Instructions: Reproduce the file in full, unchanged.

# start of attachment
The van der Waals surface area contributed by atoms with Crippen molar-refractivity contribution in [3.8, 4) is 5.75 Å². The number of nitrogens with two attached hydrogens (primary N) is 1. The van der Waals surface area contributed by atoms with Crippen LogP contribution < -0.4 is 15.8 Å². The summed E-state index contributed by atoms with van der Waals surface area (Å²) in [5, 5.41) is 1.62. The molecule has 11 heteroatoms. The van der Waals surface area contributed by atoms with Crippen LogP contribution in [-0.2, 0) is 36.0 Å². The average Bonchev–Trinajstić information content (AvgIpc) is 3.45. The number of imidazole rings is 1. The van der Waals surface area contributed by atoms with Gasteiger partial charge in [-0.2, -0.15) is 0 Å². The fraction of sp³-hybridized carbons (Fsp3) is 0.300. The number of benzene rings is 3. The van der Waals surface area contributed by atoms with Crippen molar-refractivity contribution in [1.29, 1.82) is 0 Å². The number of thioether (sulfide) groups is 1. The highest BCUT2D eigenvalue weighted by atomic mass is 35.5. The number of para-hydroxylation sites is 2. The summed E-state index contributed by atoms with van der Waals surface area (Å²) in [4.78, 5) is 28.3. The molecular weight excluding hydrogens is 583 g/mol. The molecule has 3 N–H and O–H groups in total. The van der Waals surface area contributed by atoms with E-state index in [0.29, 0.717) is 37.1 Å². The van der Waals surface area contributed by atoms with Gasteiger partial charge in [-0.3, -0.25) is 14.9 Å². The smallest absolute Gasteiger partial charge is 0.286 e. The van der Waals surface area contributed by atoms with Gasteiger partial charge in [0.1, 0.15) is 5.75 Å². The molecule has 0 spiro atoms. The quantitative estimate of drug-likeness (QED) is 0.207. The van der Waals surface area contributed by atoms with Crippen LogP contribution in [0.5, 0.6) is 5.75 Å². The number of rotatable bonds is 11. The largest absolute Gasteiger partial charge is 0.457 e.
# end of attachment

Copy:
The van der Waals surface area contributed by atoms with Crippen molar-refractivity contribution in [3.8, 4) is 5.75 Å². The number of nitrogens with two attached hydrogens (primary N) is 1. The van der Waals surface area contributed by atoms with Crippen LogP contribution < -0.4 is 15.8 Å². The summed E-state index contributed by atoms with van der Waals surface area (Å²) in [5, 5.41) is 1.62. The molecule has 11 heteroatoms. The van der Waals surface area contributed by atoms with Crippen LogP contribution in [-0.2, 0) is 36.0 Å². The average Bonchev–Trinajstić information content (AvgIpc) is 3.45. The number of imidazole rings is 1. The van der Waals surface area contributed by atoms with Gasteiger partial charge in [-0.2, -0.15) is 0 Å². The fraction of sp³-hybridized carbons (Fsp3) is 0.300. The number of benzene rings is 3. The van der Waals surface area contributed by atoms with Crippen molar-refractivity contribution in [1.29, 1.82) is 0 Å². The number of thioether (sulfide) groups is 1. The highest BCUT2D eigenvalue weighted by atomic mass is 35.5. The number of para-hydroxylation sites is 2. The summed E-state index contributed by atoms with van der Waals surface area (Å²) in [4.78, 5) is 28.3. The molecular weight excluding hydrogens is 583 g/mol. The molecule has 3 N–H and O–H groups in total. The van der Waals surface area contributed by atoms with E-state index in [0.29, 0.717) is 37.1 Å². The van der Waals surface area contributed by atoms with Gasteiger partial charge in [-0.3, -0.25) is 14.9 Å². The smallest absolute Gasteiger partial charge is 0.286 e. The van der Waals surface area contributed by atoms with Gasteiger partial charge in [0.1, 0.15) is 5.75 Å². The molecule has 0 spiro atoms. The quantitative estimate of drug-likeness (QED) is 0.207. The van der Waals surface area contributed by atoms with Crippen LogP contribution in [0.5, 0.6) is 5.75 Å². The number of rotatable bonds is 11. The largest absolute Gasteiger partial charge is 0.457 e.